Challenging the Eight-Hour Workday in Freelancing

by | Oct 29, 2015 | Freelancing, Remote work, Startups

Two generations ago, our grandparents wouldn’t have even contemplated the abolition of the traditional eight-hour workday. It was the norm to spend several years, perhaps even an entire career, at the same company, with benefits and pensions to boot. There was a time to arrive, a time to leave, and those hours were respected; never challenged; hardly ever changed. Even 20 years ago, personal time and professional time were, for all intents and purposes, cut and dried as two separate threads of life.

When my grandfather left his factory job at 4 PM, he was done—I mean finished, until 7 AM. He was afforded several hours in the evening to spend with family and friends, and was off on weekends. Holidays were paid and he spent them with his loved ones. No one called him to complete work outside his eight-hour day. Obviously, there was no way to email him, either. It was predictable, simple, perhaps even enjoyable. Without cell phones, tablets, or laptops, punching out was mentally, physically, and emotionally punching out. There was balance.

In today’s interconnected (and always connected) world, it’s easy to get caught up in the minutiae of professional life at nearly every waking moment, whether we are at our desks or not.

Taking Two Back

In September, Sweden announced their shift to a six-hour workday, intending to study the benefits of the decreased hours in the process. Sweden chose to accept and work with facts that we often ignore—too much stress and pressure can turn into health issues, and along with added stress, your risk of stroke and heart disease increases, too.

For today’s American worker, is the eight-hour day still viable? Does it make still make sense – and if not, what’s next?

The Advent of the Eight-Hour American Workday

Shortly after the Civil War, a few US eight-hour-workday laws were put on the books. They weren’t well enforced, though, and in the 1870s, working 10 to 12 hour days was commonplace. In response to the work schedule, a labor movement began, and to keep it short and sweet, the issue came to a head in 1884, when the predecessor of today’s AFL-CIO implemented that all companies should put into effect eight hour days by May 1, 1886.  The tension continued, but the 9-5 schedule remains as American as apple pie.

It shouldn’t be too much of a surprise, but Fortune Magazine claims that American workers with eight-hour schedules only work about six hours a day, anyway. Between taking care of personal items like appointment setting, online shopping, and cell phone calls, walking around the halls and chatting with colleagues, an estimated one to three hours of the day is shaved away instantly. If employees getting paid to take care of personal tasks, why don’t employers make the day shorter and save money?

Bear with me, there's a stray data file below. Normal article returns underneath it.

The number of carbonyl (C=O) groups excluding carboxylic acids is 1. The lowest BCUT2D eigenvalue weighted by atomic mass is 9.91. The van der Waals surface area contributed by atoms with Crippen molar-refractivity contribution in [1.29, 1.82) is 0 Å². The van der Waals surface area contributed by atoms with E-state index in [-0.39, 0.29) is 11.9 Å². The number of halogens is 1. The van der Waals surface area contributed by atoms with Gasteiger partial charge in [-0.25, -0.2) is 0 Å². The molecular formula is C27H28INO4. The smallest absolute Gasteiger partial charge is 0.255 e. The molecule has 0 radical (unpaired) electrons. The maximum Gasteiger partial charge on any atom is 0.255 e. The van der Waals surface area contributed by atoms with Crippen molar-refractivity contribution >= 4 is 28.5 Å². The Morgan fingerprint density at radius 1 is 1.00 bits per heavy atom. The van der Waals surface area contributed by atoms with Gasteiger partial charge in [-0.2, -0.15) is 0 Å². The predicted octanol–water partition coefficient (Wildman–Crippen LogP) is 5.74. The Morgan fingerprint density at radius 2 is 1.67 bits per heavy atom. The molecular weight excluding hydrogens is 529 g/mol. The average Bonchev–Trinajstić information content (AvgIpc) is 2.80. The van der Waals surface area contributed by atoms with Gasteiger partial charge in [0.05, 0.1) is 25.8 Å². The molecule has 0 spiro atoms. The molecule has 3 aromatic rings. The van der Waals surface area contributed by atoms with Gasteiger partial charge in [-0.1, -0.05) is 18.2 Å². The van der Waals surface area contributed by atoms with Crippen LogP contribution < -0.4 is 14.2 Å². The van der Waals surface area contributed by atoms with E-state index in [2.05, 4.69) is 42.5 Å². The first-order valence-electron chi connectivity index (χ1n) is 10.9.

Today’s Millennial Workplace Shift

Millennials seem to appreciate a work-life balance much more than past generations, especially equipped with the science of what “all work and no play” does to the mind and body. A shorter workday would be more economical for employers and would give employees more personal time. That is, if they do actually work—but that’s for another conversation!

Combined economic issues, breakneck technology, and corporate competition create a perfect storm that wreaks havoc on the American worker. Concerned with the inequitable distribution of time and work-life balance, millennials are working to take their days back. This includes alternative work styles like remote work and freelancing.

It’s obvious that an eight-hour workday does not inherently, in itself, give a company more of an edge. The real advantage is a team that is focused, refreshed, and optimized.

Productivity vs. Hours Worked

Generally speaking, humans can focus on a task for about an hour and a half to two hours at a time. After that, a break is needed, for 20-30 minutes at a time, in order to be highly productive and recharged for the next task. This is called the Ultradian rhythm.

The key is to stop multitasking and eliminate distractors. That’s productivity—not being in an office for a certain amount of time, or at a desk for a pre-determined amount of hours.

The Solution to the Eight-Hour Workday

Although it is highly unlikely that a major corporate shift in the eight-hour workday will come anytime soon, some working professionals are choosing to put the power back in their own hands by committing to a freelance career or asking for accommodations at their place of work. Moreover, progressive companies like Buffer started their company by nixing the eight-hour workday, focusing on highly-qualified employees that would perform better thanks to a better work-life balance.

Today’s freelancer doesn’t receive benefits, a pension, or a plaque after 10 years, but they do have control over their schedules and their free time as well. The key, even for a small business owner, is staying firmly grounded in the notion that there is a time to work and a time to rest. Without work-life balance, it’s impossible to be truly productive. The solution to the modern eight-hour workday is a shift focused on healthy output, practical achievements, and consideration that balance is absolutely crucial to being a prolific worker.

 

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